As with intelligence-sharing, the Russians do not like the arms shipments, though they have not acted to interdict them. However, on March 12, a Russian deputy foreign minister called the weapons supplies “dangerous” and warned that land convoys could be “legitimate targets.” Assuming that Russia, like NATO, wishes to avoid direct combat with the other, he presumably meant that convoys could find themselves at risk once in Ukraine.
It is unclear how this rule applies to more sophisticated weapons, such as the proposal to turn Polish Mig-29s over to the Ukrainian air force. The Polish government apparently did not want to hand the aircraft directly to the Ukrainians, and Washington found the Polish offer to turn the Migs over to the United States, which could then send them to Ukraine, not “tenable.” One factor behind this decision within the US government (and in Warsaw) was that transferring the jets might be too escalatory. No one in NATO knew whether Russian forbearance on arms transfers would extend to the Migs and how they might react.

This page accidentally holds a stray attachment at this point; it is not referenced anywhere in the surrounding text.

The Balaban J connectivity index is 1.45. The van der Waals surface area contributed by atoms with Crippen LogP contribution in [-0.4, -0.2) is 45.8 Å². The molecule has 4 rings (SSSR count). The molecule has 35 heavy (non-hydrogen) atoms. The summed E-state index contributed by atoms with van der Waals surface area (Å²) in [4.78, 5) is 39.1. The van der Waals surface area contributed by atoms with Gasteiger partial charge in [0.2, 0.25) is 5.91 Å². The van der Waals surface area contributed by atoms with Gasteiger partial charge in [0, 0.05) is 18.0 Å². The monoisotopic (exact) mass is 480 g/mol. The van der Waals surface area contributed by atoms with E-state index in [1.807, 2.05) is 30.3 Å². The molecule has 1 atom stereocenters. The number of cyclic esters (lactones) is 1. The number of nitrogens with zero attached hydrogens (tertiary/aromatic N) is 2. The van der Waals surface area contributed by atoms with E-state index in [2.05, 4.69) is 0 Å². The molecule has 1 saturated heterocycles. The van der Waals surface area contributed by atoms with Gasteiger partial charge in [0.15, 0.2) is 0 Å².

The European Union, Polish, and US officials aired too much of the Mig-29 issue in public, such that the Kremlin spokesman said on March 9 that Ukraine’s use of airfields in other countries (presumably to get the planes) would be “a very undesirable and potentially dangerous scenario.” The fighters should have just been given to the Ukrainian air force with no public discussion, denying Moscow the opportunity to try to impose a limit on the arms provision rule.